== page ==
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 Why is it so dangerous to fly kites near power lines? 
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Joined: Thu Feb 16, 2006 4:21 am
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Post Why is it so dangerous to fly kites near power lines?
Why is it so dangerous to fly kites near power lines? (Kites in power lines can cause outages or fires. If you touch the string of a kite that’s caught in a power line, you could be shocked.)

Has anyone heard what happens to a power kiter if they hit a power line?

What do we do if we do?

Sam


Thu Nov 23, 2006 10:33 pm
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Joined: Fri Nov 24, 2006 10:00 am
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If you know you are going to hit the lines, pull your main QR and the one on your leash.

at the end of the day, just use common sense and don't go too close.

Chris


Fri Nov 24, 2006 10:19 am
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Joined: Thu Feb 16, 2006 4:21 am
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Post Not to be too cynical
I got that much I am not that dense, I want to know if anyone has ever hit a line and what the emergency procedures were. I know you are not supposed to touch the victim, and all the other basic safety stuff dealing with electricity. I am just looking for any info on these actual circumstances.

Thanks

Sam


Fri Nov 24, 2006 6:38 pm
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sorry dude, can't always tell with people over the internet.


Fri Nov 24, 2006 9:31 pm
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Joined: Thu Feb 16, 2006 4:21 am
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It is all good, thanks for the advice.
Sam


Sat Nov 25, 2006 1:07 pm
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Joined: Thu Sep 21, 2006 10:10 am
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Surfed around a little trying to find out about the conductivity of kite lines. I found this copied text on a kiteboarding site. Obviously, I have no idea whether it is accurate in whole or part. And, I have seen dozens of sites that of course repeat the traditional teachings of don't hit the lines. -- jim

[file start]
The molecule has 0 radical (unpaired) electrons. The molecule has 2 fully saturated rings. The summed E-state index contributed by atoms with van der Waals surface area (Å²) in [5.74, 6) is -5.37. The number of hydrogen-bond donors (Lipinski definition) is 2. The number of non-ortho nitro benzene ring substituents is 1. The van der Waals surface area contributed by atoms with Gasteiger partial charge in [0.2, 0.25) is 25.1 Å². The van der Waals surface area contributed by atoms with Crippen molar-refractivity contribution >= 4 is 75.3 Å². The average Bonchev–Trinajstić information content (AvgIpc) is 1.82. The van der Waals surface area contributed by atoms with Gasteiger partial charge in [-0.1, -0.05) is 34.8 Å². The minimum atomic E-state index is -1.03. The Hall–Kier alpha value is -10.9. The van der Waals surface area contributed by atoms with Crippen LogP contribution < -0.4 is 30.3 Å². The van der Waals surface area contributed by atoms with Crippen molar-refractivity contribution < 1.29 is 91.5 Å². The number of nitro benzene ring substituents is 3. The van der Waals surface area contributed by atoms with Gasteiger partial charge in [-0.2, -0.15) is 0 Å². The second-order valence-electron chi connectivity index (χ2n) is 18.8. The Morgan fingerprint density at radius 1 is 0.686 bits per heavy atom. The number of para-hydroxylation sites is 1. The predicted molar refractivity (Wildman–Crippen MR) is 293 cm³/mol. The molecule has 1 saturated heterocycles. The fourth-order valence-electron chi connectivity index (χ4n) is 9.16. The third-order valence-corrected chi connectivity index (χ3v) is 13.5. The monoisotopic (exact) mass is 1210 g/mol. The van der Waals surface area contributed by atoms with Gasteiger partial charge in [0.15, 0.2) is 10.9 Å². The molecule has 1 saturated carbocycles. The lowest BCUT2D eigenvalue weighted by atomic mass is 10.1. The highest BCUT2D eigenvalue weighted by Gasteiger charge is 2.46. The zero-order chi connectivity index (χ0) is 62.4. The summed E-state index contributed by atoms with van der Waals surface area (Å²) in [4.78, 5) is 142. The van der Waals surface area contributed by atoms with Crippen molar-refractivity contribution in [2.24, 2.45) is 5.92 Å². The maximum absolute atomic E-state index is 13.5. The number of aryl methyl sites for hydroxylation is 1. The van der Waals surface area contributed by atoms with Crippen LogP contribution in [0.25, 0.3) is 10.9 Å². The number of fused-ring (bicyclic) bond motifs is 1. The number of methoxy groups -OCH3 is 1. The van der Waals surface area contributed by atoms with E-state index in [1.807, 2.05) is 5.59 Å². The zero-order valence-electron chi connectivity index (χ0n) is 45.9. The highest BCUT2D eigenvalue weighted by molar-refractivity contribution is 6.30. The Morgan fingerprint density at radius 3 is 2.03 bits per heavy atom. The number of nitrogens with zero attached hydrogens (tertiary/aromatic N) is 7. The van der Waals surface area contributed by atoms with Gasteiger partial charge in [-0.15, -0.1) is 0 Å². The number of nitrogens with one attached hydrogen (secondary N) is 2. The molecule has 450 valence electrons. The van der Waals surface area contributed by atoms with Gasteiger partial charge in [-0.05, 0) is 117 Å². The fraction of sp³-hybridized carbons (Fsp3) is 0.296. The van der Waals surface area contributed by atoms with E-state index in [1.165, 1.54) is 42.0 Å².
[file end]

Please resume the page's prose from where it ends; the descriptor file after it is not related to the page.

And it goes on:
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This happened to me more than once while flying a stack of maxima power-delta's on Kevlar lines. Kevlar from the litlle i know about it has a very high content of cristaline carbon which adds to it's tensile strength but also makes it a great electricity conductor. After the first few times i got zzzz'd i went home plucked my trusty ol' Fluke multitester and measured the resistence of the line . For dry kevlar 200# line i got 900 ohm/meter while salt-water wetted dyneema of the same test-strength was barely conducting anything through a 20 cm length... This means that wetted Kevlar lines of around 30-40 meters will probably have a total resistence of 20Mohm / 2 ( two lines ) . Supposing voltage differences of around 5000 volts between the kite and ground you'll have some .5 amper trying to flow through you towards theground..OOOPS You can either touch the handles to a metallic ground peg before you fly (this is temporary though) or use Dyneema lines - they show a world of difference regarding electrical conductivity. (BTW i never really met anyone getting zapped but it's good to know i'm not alone :)Fair sea and winds
(Ref #103). - From E-group


Mon Nov 27, 2006 10:00 pm
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